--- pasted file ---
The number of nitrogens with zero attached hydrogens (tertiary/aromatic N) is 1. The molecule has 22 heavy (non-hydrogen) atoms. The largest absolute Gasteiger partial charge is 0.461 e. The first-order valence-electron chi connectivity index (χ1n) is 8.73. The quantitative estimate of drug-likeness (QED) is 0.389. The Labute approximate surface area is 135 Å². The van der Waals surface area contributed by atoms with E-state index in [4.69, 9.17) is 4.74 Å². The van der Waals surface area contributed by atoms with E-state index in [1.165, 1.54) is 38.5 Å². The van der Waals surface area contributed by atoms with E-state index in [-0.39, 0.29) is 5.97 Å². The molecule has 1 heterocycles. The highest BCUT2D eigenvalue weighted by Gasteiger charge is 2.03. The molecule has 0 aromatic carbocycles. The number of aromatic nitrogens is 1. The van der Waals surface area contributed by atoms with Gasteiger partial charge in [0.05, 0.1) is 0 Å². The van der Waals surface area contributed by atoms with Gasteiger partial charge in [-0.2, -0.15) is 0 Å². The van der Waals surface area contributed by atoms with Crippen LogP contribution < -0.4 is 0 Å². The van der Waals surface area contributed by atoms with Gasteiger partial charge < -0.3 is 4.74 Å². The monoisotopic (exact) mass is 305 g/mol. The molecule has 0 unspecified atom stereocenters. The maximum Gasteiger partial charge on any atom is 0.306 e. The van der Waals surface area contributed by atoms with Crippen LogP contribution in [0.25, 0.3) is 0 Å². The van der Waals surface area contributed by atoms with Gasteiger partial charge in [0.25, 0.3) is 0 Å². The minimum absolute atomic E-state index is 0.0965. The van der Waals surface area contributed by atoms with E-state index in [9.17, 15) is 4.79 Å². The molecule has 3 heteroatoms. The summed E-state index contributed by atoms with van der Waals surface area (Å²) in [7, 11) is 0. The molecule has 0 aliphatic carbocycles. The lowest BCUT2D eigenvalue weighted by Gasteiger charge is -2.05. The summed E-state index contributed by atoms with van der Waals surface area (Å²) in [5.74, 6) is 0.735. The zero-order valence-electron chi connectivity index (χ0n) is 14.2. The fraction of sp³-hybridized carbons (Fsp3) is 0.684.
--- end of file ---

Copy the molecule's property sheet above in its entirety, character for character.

The number of nitrogens with zero attached hydrogens (tertiary/aromatic N) is 1. The molecule has 22 heavy (non-hydrogen) atoms. The largest absolute Gasteiger partial charge is 0.461 e. The first-order valence-electron chi connectivity index (χ1n) is 8.73. The quantitative estimate of drug-likeness (QED) is 0.389. The Labute approximate surface area is 135 Å². The van der Waals surface area contributed by atoms with E-state index in [4.69, 9.17) is 4.74 Å². The van der Waals surface area contributed by atoms with E-state index in [1.165, 1.54) is 38.5 Å². The van der Waals surface area contributed by atoms with E-state index in [-0.39, 0.29) is 5.97 Å². The molecule has 1 heterocycles. The highest BCUT2D eigenvalue weighted by Gasteiger charge is 2.03. The molecule has 0 aromatic carbocycles. The number of aromatic nitrogens is 1. The van der Waals surface area contributed by atoms with Gasteiger partial charge in [0.05, 0.1) is 0 Å². The van der Waals surface area contributed by atoms with Gasteiger partial charge in [-0.2, -0.15) is 0 Å². The van der Waals surface area contributed by atoms with Crippen LogP contribution < -0.4 is 0 Å². The van der Waals surface area contributed by atoms with Gasteiger partial charge < -0.3 is 4.74 Å². The monoisotopic (exact) mass is 305 g/mol. The molecule has 0 unspecified atom stereocenters. The maximum Gasteiger partial charge on any atom is 0.306 e. The van der Waals surface area contributed by atoms with Crippen LogP contribution in [0.25, 0.3) is 0 Å². The van der Waals surface area contributed by atoms with Gasteiger partial charge in [0.25, 0.3) is 0 Å². The minimum absolute atomic E-state index is 0.0965. The van der Waals surface area contributed by atoms with E-state index in [9.17, 15) is 4.79 Å². The molecule has 3 heteroatoms. The summed E-state index contributed by atoms with van der Waals surface area (Å²) in [7, 11) is 0. The molecule has 0 aliphatic carbocycles. The lowest BCUT2D eigenvalue weighted by Gasteiger charge is -2.05. The summed E-state index contributed by atoms with van der Waals surface area (Å²) in [5.74, 6) is 0.735. The zero-order valence-electron chi connectivity index (χ0n) is 14.2. The fraction of sp³-hybridized carbons (Fsp3) is 0.684.